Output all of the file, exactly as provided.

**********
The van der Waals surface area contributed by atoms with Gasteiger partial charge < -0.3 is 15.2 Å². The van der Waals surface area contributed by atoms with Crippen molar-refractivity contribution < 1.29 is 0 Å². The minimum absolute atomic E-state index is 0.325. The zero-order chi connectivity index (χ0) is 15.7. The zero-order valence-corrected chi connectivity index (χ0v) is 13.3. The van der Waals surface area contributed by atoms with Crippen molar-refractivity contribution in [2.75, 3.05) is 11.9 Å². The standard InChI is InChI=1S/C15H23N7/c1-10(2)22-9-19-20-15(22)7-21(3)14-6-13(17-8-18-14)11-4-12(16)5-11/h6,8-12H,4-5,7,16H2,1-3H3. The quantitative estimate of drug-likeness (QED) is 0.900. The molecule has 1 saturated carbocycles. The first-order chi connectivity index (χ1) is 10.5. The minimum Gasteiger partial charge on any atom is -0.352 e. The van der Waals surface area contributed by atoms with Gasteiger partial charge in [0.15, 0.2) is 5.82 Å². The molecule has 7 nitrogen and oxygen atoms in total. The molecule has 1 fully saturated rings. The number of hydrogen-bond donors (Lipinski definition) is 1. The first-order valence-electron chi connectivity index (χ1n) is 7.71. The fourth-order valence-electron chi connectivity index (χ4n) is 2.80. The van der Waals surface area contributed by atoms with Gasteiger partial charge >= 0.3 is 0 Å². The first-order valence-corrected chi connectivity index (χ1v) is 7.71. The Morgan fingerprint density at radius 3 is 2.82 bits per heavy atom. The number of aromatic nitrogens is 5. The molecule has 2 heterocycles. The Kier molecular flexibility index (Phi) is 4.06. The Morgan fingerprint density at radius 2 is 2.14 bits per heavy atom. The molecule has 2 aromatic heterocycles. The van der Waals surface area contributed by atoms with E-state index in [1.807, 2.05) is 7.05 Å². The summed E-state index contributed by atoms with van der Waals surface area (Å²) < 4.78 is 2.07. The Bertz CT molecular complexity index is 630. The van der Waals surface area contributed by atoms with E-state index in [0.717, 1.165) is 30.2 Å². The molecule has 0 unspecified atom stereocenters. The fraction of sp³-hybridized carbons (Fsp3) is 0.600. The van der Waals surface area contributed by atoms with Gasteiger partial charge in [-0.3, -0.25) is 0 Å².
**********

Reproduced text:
The van der Waals surface area contributed by atoms with Gasteiger partial charge < -0.3 is 15.2 Å². The van der Waals surface area contributed by atoms with Crippen molar-refractivity contribution < 1.29 is 0 Å². The minimum absolute atomic E-state index is 0.325. The zero-order chi connectivity index (χ0) is 15.7. The zero-order valence-corrected chi connectivity index (χ0v) is 13.3. The van der Waals surface area contributed by atoms with Crippen molar-refractivity contribution in [2.75, 3.05) is 11.9 Å². The standard InChI is InChI=1S/C15H23N7/c1-10(2)22-9-19-20-15(22)7-21(3)14-6-13(17-8-18-14)11-4-12(16)5-11/h6,8-12H,4-5,7,16H2,1-3H3. The quantitative estimate of drug-likeness (QED) is 0.900. The molecule has 1 saturated carbocycles. The first-order chi connectivity index (χ1) is 10.5. The minimum Gasteiger partial charge on any atom is -0.352 e. The van der Waals surface area contributed by atoms with Gasteiger partial charge in [0.15, 0.2) is 5.82 Å². The molecule has 7 nitrogen and oxygen atoms in total. The molecule has 1 fully saturated rings. The number of hydrogen-bond donors (Lipinski definition) is 1. The first-order valence-electron chi connectivity index (χ1n) is 7.71. The fourth-order valence-electron chi connectivity index (χ4n) is 2.80. The van der Waals surface area contributed by atoms with Gasteiger partial charge >= 0.3 is 0 Å². The first-order valence-corrected chi connectivity index (χ1v) is 7.71. The Morgan fingerprint density at radius 3 is 2.82 bits per heavy atom. The number of aromatic nitrogens is 5. The molecule has 2 heterocycles. The Kier molecular flexibility index (Phi) is 4.06. The Morgan fingerprint density at radius 2 is 2.14 bits per heavy atom. The molecule has 2 aromatic heterocycles. The van der Waals surface area contributed by atoms with E-state index in [1.807, 2.05) is 7.05 Å². The summed E-state index contributed by atoms with van der Waals surface area (Å²) < 4.78 is 2.07. The Bertz CT molecular complexity index is 630. The van der Waals surface area contributed by atoms with E-state index in [0.717, 1.165) is 30.2 Å². The molecule has 0 unspecified atom stereocenters. The fraction of sp³-hybridized carbons (Fsp3) is 0.600. The van der Waals surface area contributed by atoms with Gasteiger partial charge in [-0.3, -0.25) is 0 Å².